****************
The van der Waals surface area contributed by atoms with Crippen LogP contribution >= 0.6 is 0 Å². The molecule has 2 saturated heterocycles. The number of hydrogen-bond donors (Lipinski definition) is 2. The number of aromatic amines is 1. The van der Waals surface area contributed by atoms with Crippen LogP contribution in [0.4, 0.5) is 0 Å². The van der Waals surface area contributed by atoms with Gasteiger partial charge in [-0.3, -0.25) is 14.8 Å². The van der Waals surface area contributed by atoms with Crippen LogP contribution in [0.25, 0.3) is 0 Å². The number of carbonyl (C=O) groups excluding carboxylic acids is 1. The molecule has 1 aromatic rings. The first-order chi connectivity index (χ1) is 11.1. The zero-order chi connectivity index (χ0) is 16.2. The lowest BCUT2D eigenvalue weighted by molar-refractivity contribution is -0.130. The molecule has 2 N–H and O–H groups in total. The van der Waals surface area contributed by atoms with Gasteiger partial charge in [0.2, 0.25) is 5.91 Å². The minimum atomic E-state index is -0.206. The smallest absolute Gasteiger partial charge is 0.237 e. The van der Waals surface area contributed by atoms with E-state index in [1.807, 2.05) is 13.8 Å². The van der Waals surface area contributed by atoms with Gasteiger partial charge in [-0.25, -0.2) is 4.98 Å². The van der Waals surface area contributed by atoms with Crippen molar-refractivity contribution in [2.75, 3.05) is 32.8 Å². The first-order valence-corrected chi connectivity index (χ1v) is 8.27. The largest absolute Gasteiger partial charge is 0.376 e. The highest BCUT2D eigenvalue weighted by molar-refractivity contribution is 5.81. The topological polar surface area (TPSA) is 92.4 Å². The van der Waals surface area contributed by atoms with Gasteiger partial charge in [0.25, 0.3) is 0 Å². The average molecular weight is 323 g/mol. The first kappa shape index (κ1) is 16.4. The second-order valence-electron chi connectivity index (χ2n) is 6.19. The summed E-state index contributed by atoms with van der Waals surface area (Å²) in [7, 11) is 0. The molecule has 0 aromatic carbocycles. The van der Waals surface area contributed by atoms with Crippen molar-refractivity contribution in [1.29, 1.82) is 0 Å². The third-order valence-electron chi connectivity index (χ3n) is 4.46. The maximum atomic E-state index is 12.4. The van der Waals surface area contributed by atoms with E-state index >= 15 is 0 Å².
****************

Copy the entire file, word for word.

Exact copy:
The van der Waals surface area contributed by atoms with Crippen LogP contribution >= 0.6 is 0 Å². The molecule has 2 saturated heterocycles. The number of hydrogen-bond donors (Lipinski definition) is 2. The number of aromatic amines is 1. The van der Waals surface area contributed by atoms with Crippen LogP contribution in [0.4, 0.5) is 0 Å². The van der Waals surface area contributed by atoms with Gasteiger partial charge in [-0.3, -0.25) is 14.8 Å². The van der Waals surface area contributed by atoms with Crippen LogP contribution in [0.25, 0.3) is 0 Å². The number of carbonyl (C=O) groups excluding carboxylic acids is 1. The molecule has 1 aromatic rings. The first-order chi connectivity index (χ1) is 11.1. The zero-order chi connectivity index (χ0) is 16.2. The lowest BCUT2D eigenvalue weighted by molar-refractivity contribution is -0.130. The molecule has 2 N–H and O–H groups in total. The van der Waals surface area contributed by atoms with Gasteiger partial charge in [0.2, 0.25) is 5.91 Å². The minimum atomic E-state index is -0.206. The smallest absolute Gasteiger partial charge is 0.237 e. The van der Waals surface area contributed by atoms with E-state index in [1.807, 2.05) is 13.8 Å². The van der Waals surface area contributed by atoms with Gasteiger partial charge in [-0.25, -0.2) is 4.98 Å². The van der Waals surface area contributed by atoms with Crippen molar-refractivity contribution in [2.75, 3.05) is 32.8 Å². The first-order valence-corrected chi connectivity index (χ1v) is 8.27. The largest absolute Gasteiger partial charge is 0.376 e. The highest BCUT2D eigenvalue weighted by molar-refractivity contribution is 5.81. The topological polar surface area (TPSA) is 92.4 Å². The van der Waals surface area contributed by atoms with Gasteiger partial charge in [0.25, 0.3) is 0 Å². The average molecular weight is 323 g/mol. The first kappa shape index (κ1) is 16.4. The second-order valence-electron chi connectivity index (χ2n) is 6.19. The summed E-state index contributed by atoms with van der Waals surface area (Å²) in [7, 11) is 0. The molecule has 0 aromatic carbocycles. The van der Waals surface area contributed by atoms with Crippen molar-refractivity contribution in [1.29, 1.82) is 0 Å². The third-order valence-electron chi connectivity index (χ3n) is 4.46. The maximum atomic E-state index is 12.4. The van der Waals surface area contributed by atoms with E-state index >= 15 is 0 Å².